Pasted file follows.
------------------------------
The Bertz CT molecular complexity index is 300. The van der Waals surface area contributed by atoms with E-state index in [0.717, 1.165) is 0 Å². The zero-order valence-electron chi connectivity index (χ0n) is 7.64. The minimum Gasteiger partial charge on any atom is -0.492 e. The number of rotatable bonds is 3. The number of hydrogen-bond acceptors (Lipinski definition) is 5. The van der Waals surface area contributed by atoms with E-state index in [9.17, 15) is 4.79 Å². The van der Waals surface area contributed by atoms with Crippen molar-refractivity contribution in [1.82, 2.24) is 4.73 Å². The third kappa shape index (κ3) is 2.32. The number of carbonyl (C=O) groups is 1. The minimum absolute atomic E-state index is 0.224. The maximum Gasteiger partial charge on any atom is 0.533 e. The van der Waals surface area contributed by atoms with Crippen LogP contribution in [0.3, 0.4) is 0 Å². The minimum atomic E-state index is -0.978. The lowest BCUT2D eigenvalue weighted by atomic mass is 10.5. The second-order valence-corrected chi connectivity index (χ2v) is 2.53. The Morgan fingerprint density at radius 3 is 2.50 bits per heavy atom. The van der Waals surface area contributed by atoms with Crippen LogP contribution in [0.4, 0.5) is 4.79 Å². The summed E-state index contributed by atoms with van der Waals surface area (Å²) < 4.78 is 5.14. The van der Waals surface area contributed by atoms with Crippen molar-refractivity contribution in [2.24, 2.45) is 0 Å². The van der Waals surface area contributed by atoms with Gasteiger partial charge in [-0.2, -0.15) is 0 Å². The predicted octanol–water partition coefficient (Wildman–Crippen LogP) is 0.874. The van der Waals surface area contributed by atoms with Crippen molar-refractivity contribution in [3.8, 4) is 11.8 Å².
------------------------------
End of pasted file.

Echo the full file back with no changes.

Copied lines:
The Bertz CT molecular complexity index is 300. The van der Waals surface area contributed by atoms with E-state index in [0.717, 1.165) is 0 Å². The zero-order valence-electron chi connectivity index (χ0n) is 7.64. The minimum Gasteiger partial charge on any atom is -0.492 e. The number of rotatable bonds is 3. The number of hydrogen-bond acceptors (Lipinski definition) is 5. The van der Waals surface area contributed by atoms with E-state index in [9.17, 15) is 4.79 Å². The van der Waals surface area contributed by atoms with Crippen molar-refractivity contribution in [1.82, 2.24) is 4.73 Å². The third kappa shape index (κ3) is 2.32. The number of carbonyl (C=O) groups is 1. The minimum absolute atomic E-state index is 0.224. The maximum Gasteiger partial charge on any atom is 0.533 e. The van der Waals surface area contributed by atoms with Crippen LogP contribution in [0.3, 0.4) is 0 Å². The minimum atomic E-state index is -0.978. The lowest BCUT2D eigenvalue weighted by atomic mass is 10.5. The second-order valence-corrected chi connectivity index (χ2v) is 2.53. The Morgan fingerprint density at radius 3 is 2.50 bits per heavy atom. The van der Waals surface area contributed by atoms with Crippen LogP contribution in [0.4, 0.5) is 4.79 Å². The summed E-state index contributed by atoms with van der Waals surface area (Å²) < 4.78 is 5.14. The van der Waals surface area contributed by atoms with Crippen molar-refractivity contribution in [2.24, 2.45) is 0 Å². The van der Waals surface area contributed by atoms with Gasteiger partial charge in [-0.2, -0.15) is 0 Å². The predicted octanol–water partition coefficient (Wildman–Crippen LogP) is 0.874. The van der Waals surface area contributed by atoms with Crippen molar-refractivity contribution in [3.8, 4) is 11.8 Å².